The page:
The Monroe Doctrine is one that all parties second, and that has been incorporated into our national policy most properly. There is no room for the aristocratic and privileged classes of Europe upon American soil; no opportunity should be allowed for the spreading of imperial power over the Western Hemisphere. Let the old world jog along apace with what improvement and progress it can command, and we of the West will try the effect of free institutions, unhindered and unprejudiced by feudal pride or imperial power.

Morning Oregonian. February 7, 1865. 
From Early American Newspapers, 1690-1922.

Two months before Lee’s surrender, the Boston Recorder, in ardent support of the doctrine, included lines of a poem by Bishop [George] Berkely:

…when he wrote of our country the familiar, but too grand and prophetic lines ever to be commonplace.

   ‘Westward the course of Empire takes its way;

       The four first acts already past,

   The fifth shall close the drama with the day;

         Time’s noblest offspring is the last.’

Yes, westward the course of empire does take its way. On this western continent is to be performed the last, prolonged act of the great drama of human progress and human happiness. In all sorts of forms, all sorts of men contribute to the development of the plot, often unconscious of their agency. Thus, the leaders of the slaveholder’s rebellion, seeking to establish slavery and spread it over a continent, have hastened its overthrow even in its own peculiar field.

In harmony with the great principle that the American continent is appropriated for the domain of freedom is the Monroe Doctrine.

The Boston Recorder. March 17, 1865. From Early American Newspapers, 1690-1922

On May 5th, The Daily Age of Philadelphia reprinted a bellicose article from the New York Journal of Commerce which warned the European powers that Americans, having settled their internal war, were growing restive about imperial pretensions in Mexico. It described “the signs of the times” which should serve as warnings to the imperialists.

Let us gather a few of the signs together. First and foremost is the Monroe Doctrine, which the people of this country cherish as one of their most sacred traditions. It seemed to be on the point of sacrifice, and was effectually dead under the late Administration. The close of the war is attended by the unexpected and startling change of administration which places Mr. Johnson at the head of affairs. He is understood to be a firm advocate of the doctrine, and his energy and zeal in such a traditional principle are not doubted… In short, nearly all men of all parties ae in favor of asserting it.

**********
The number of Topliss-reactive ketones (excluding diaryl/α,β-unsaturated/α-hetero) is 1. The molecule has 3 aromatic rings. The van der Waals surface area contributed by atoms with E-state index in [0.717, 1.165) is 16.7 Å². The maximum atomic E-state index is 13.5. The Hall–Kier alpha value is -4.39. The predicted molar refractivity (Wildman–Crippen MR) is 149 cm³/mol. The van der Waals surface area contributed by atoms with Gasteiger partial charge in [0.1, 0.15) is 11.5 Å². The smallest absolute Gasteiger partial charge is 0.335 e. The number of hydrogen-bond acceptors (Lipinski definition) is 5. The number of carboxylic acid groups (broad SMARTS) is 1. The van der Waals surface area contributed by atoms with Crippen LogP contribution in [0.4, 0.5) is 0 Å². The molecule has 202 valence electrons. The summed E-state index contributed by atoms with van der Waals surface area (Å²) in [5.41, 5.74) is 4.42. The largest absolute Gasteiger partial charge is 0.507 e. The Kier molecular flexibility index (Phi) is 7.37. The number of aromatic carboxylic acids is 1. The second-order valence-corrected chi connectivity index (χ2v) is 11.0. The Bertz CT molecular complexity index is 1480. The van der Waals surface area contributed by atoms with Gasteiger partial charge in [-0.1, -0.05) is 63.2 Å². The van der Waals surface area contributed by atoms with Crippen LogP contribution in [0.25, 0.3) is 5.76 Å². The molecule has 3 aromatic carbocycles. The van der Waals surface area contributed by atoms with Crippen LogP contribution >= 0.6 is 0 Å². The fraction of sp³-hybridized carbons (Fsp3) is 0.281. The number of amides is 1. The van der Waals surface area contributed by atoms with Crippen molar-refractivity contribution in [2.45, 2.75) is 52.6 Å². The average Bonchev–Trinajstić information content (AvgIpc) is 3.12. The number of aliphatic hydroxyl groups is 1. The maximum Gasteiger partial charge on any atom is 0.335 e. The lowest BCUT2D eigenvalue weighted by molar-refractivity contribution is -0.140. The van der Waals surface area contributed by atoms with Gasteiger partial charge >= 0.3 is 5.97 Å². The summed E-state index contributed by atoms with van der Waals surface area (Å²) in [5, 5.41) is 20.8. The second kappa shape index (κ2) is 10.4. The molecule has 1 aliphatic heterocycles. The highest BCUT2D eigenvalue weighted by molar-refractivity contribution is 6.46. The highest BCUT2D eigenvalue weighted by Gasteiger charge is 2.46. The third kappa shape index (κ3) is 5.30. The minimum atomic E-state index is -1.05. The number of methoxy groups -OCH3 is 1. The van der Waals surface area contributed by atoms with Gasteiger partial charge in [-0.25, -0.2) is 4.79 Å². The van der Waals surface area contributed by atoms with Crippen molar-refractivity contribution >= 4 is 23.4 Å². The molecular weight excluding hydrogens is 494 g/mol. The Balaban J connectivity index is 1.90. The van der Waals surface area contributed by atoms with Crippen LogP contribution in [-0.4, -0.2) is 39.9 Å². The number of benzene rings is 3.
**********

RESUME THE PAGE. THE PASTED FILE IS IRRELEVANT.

The article further describes the conditions in Mexico scoffs at Napoleon’s claim that he installed Maximillian in response to the ‘wishes of the Mexican people' as an “amusing humbug”.

It will be within the line of possibility that Napoleon, when or even before the Mexican armies are strengthened as we have intimated, nay suddenly perceive the change in the ‘wishes of the Mexican people,’ and judiciously closing his eyes to the accessions of force from abroad, withdraw with flying colors from Mexico. He may in short take the track which he has always kept open. If he does this, the throne and dynasty of Maximillian will be ‘airy nothings’ and his empire an amusing episode in the strange history of Mexico. If, on the other hand, Napoleon chooses to demand of the United States that she keep her citizens within her territories and not allow any of them to go to Mexico via Santa Fe, or via Matamoras (which Juarez will soon take if all goes well with him), then it is highly probable that he will find this country in a condition he little expects. There is not one man in ten thousand, from Maine to Mexico. Who would not rejoice in the declaration of the Monroe doctrine as a holy part of the national creed. Nor would the fear of foreign war produce one particle of change in that joy. On the contrary, we are bound to inform our foreign readers that, from our point of view, which is in our opinion one of calm and impartial vision the people of this country are more ready to plunge into a foreign war to-day, with all our debt, and all our responsibility, than ever were at any former period of our history… Therefore if the Emperor of France espouses the cause of Mexico for the year to come, it seems to us highly probable that he will have to meet one of two contingencies. The first is the flow of volunteers by the thousands to Juarez ranks, comprising veteran soldiers and skillful, experienced officers; and the second is the possible result of complaint on his part, namely, the open declaration by our government of the Monroe doctrine, backed by the sword itself unsheathed among the shouts of all people of all parties. Let us hope that France will be wise in time.